We used a variety of examples of the Lesh Model for teachers to have students share their answers. Our transitional kindergarten and first grade teachers did an outstanding job of using this in their classrooms! We also used the website “Which One Doesn’t Belong?” to model how to facilitate math discourse and pose purposeful questions. At the end of this presentation, we included a resources page that allowed teachers to go back to their classrooms and use some of the tools that we had used throughout the day. Even though it was a dreary day in February, the feedback was terrific, and teachers were getting excited about what they were learning!
The team felt like we had great momentum going into the professional development day for March, however, we also knew that it was going to be the last day of learning about the effective practices for math for the year. We only had one practice, elicit and use evidence of student thinking, left to cover, but we wanted to make sure that we left on as high a note as last month, and that people were motivated to continue to implement these strategies in their classrooms.
We spent some time at the beginning of the day discussing and writing learning goals and success criteria. As a district, we follow the CRISS Framework for Teaching and Learning, so throughout the professional development, we wanted to make sure that was also part of the focus as we thought about lessons and how they are laid out. We also wanted to encourage teachers of math to focus not so much on the right answer, but rather on how students arrived at their answer. Did you add first, or multiply? Were you wanting to put things into groups, or separate the groups? Tell me more about what you are thinking … Encouraging students to explain their thinking instead of focusing on the answer is a huge part of the last effective practice. If we can get them to explain their thinking, then we can build on what they already know to help them learn from there. Also, it helps other students to know how they got to their answer, whether the answer is right or wrong.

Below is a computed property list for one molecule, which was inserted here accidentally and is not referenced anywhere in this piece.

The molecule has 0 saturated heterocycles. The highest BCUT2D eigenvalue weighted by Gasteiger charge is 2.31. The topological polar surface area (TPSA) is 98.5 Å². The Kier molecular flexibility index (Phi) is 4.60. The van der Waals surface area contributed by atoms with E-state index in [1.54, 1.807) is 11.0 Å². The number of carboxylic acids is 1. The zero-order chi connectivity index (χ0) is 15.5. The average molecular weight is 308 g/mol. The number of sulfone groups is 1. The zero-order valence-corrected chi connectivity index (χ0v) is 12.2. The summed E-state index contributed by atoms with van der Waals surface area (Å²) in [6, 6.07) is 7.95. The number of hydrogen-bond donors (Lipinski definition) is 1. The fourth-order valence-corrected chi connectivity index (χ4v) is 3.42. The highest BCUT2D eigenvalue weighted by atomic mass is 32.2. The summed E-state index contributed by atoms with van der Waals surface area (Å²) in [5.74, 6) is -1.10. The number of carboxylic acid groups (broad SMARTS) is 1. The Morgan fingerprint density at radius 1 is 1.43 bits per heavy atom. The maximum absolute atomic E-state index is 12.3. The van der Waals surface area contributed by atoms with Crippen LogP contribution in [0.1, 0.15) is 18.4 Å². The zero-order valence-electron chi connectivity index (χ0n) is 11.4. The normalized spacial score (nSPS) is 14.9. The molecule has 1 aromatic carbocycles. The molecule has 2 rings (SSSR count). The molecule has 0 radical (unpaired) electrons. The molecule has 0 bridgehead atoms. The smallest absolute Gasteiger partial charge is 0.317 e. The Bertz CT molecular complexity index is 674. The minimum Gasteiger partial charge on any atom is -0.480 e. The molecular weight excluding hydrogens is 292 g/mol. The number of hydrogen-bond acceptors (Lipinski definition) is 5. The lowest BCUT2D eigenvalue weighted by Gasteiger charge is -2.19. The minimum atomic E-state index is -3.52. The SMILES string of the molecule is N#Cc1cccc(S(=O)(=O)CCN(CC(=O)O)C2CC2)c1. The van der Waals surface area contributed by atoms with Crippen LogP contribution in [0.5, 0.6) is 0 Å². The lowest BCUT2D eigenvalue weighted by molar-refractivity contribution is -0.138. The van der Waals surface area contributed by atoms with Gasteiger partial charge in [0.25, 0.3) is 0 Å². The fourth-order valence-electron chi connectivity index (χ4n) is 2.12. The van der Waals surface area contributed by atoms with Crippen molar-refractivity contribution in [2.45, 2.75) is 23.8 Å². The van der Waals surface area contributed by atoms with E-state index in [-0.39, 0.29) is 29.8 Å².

The time ended with a review of the eight effective teaching practices. We provided some time to think and discuss about what they had learned and what they were going to do with their new learning, and how they were going to transfer their knowledge to their classroom. Again, we provided a slide of resources, as that seemed to receive a lot of positive responses from the last session.
I mentioned that teachers did implement some of the strategies that were suggested in our presentations. Several of them have read various parts of the book as we were presenting the strategies throughout the year. Our FAST math results do not reflect whether or not our students are impacted by our professional development this year.
In the school year 2020-2021, our kindergarten students fell by 10% proficiency from fall to spring on the FAST earlyMath composite. However, the kindergarten only fell by 4% on the same test in the same time period in the 2021-2022 school year. The AHSTW first grade students gained 4% proficiency from fall to spring on the FAST earlyMath composite in the 2020-2021 school year but gained 6% proficiency in the 2021-2022 school year. Similarly, the second grade was 20% more proficient in the spring of 2021 than in the fall of 2020 on the FAST Math automaticity assessment but was 25% more proficient in the spring of 2022 than in the fall of 2021. Third grade however, showed the most loss. They fell by 1% proficiency from fall 2020 to spring of 2021 on the FAST Math automaticity assessment. The scores on the fall of 2021 fell significantly, by 10%, to the spring of 2022 for the third grade.
Overall, we made growth, however, it is not consistent, and it is not all above 80%. There is also not enough information to tie the results we received to the professional development that we presented. It could have been the changes in something a teacher did or did not do in a classroom. We would need more information to be able to draw a conclusion like that. We have now adopted a new curriculum, and we are eager to see if we see scores above 80% to show that our universal tier is working.